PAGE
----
You see, a work of art is distinct from the artists personal secrets about its fabrication and guesses on the latter is not a valid form of art criticism.
If his art strikes some moderns as homosexual, that may furthermore be their modern outlook, not that of Michelangelo who lived in the Renaissance.
Also, it seems we must rely on Symonds to know that original adressees were indeed men, Tommaso and others. And that they were so tender the intention must have been erotic.
I suppose the foreword of his translation does explain why he has other gender than original published adressees. If he did find these in preserved original manuscripts, that would be explained in Symond's foreword. Or footnotes or endnotes.
It is at least not explained in the page I am looking at.
"Increasingly recognized as a notable literary achievement in their own right (despite their density of language and often complex construction), Michelangelo’s poems also provide useful insights into his beliefs and aesthetic precepts such as the broadly Neoplatonic notion that physical beauty could be a conduit to transcendent spiritual beauty, for example ‘beauty … moves and carries every healthy mind to heaven’."
Fine enough, as long as he is not primarily meaning that of male nudes.
"However, while Neoplatonism was part of the culture of the Medici circle, and of Michelangelo himself, and may also have fostered an emergent homosexual identity (see Saslow), ..."
OK, why should I believe Saslow on it?
They don't even give the reference, they presume Saslow is a known name in "queer studies" or sth.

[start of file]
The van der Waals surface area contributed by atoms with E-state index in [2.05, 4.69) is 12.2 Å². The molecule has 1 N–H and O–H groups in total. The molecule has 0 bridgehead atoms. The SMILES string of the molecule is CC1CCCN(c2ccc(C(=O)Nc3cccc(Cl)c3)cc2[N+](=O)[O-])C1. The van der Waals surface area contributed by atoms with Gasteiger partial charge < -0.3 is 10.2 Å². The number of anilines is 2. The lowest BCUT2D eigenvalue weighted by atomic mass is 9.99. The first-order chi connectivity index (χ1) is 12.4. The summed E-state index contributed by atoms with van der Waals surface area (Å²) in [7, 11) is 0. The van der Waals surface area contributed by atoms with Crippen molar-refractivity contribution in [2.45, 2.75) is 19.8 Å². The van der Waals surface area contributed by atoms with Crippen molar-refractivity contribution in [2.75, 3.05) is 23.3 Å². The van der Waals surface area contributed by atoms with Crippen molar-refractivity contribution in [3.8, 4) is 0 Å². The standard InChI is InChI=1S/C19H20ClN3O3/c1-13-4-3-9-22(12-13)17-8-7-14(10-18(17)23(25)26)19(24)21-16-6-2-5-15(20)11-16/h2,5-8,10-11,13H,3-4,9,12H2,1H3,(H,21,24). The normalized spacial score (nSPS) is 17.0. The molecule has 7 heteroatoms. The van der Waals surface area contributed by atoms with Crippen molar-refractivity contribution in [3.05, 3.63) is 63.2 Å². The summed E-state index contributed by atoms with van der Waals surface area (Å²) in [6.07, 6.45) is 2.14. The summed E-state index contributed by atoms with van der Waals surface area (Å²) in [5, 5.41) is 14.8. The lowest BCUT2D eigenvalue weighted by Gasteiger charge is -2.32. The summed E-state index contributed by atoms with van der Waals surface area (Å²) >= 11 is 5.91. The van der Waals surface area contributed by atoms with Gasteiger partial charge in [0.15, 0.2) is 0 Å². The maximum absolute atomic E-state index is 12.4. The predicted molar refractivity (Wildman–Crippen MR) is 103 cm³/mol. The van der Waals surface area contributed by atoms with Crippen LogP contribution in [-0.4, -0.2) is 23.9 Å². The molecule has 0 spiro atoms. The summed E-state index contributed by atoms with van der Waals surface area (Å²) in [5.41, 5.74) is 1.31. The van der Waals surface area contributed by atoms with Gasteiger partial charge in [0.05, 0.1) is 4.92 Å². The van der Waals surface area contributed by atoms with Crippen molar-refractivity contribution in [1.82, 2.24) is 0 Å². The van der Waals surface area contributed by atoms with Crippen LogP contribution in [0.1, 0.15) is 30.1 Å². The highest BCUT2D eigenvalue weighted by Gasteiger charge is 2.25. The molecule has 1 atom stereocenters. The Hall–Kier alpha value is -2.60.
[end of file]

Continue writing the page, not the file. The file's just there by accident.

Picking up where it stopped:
Here we should however look at the rest of the story, I'll give it in full:
"... claims that Michelangelo’s art illustrates a fully developed Neoplatonic system (see Tolnay) have been downplayed in recent scholarship. Neoplatonic influences upon Michelangelo should also be placed within a broader framework of Christian belief affecting his art, particularly from the late 1530s; indeed, the contrasting moral codes of Neoplatonism and Catholicism may partly account for Michelangelo’s ambivalent sexual feelings. In his later years Michelangelo also witnessed the emergence of the austere spirituality of the Counter-Reformation, especially in Rome, where he had settled permanently in 1534. His Christian faith was reinforced by his friendship with Vittoria Colonna, the Marchesa di Pescara, whom he met in 1536 and with whom he remained in close contact until her death in 1547. Her dedication to Catholicism strongly influenced his own devout religiosity as expressed, for example, in his sacred poetry that gave voice to a growing preoccupation with death and salvation.